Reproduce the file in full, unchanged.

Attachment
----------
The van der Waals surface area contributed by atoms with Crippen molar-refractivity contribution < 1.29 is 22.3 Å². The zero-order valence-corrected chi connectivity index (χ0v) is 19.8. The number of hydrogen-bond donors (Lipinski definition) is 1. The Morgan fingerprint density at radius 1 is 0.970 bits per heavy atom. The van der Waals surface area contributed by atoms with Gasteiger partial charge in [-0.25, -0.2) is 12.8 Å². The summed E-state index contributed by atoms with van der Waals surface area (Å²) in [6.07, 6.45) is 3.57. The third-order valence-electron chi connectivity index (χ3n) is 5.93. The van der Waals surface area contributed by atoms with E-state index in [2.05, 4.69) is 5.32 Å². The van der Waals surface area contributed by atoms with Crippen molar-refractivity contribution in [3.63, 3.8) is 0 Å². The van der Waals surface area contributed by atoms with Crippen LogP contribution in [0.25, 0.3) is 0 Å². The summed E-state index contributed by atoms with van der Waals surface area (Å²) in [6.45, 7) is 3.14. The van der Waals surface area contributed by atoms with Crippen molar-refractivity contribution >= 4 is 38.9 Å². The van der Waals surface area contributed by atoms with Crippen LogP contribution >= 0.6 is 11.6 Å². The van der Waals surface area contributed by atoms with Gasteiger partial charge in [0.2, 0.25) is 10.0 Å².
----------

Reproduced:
The van der Waals surface area contributed by atoms with Crippen molar-refractivity contribution < 1.29 is 22.3 Å². The zero-order valence-corrected chi connectivity index (χ0v) is 19.8. The number of hydrogen-bond donors (Lipinski definition) is 1. The Morgan fingerprint density at radius 1 is 0.970 bits per heavy atom. The van der Waals surface area contributed by atoms with Gasteiger partial charge in [-0.25, -0.2) is 12.8 Å². The summed E-state index contributed by atoms with van der Waals surface area (Å²) in [6.07, 6.45) is 3.57. The third-order valence-electron chi connectivity index (χ3n) is 5.93. The van der Waals surface area contributed by atoms with E-state index in [2.05, 4.69) is 5.32 Å². The van der Waals surface area contributed by atoms with Crippen molar-refractivity contribution in [3.63, 3.8) is 0 Å². The van der Waals surface area contributed by atoms with Crippen LogP contribution in [0.25, 0.3) is 0 Å². The summed E-state index contributed by atoms with van der Waals surface area (Å²) in [6.45, 7) is 3.14. The van der Waals surface area contributed by atoms with Crippen molar-refractivity contribution >= 4 is 38.9 Å². The van der Waals surface area contributed by atoms with Crippen LogP contribution >= 0.6 is 11.6 Å². The van der Waals surface area contributed by atoms with Gasteiger partial charge in [0.2, 0.25) is 10.0 Å².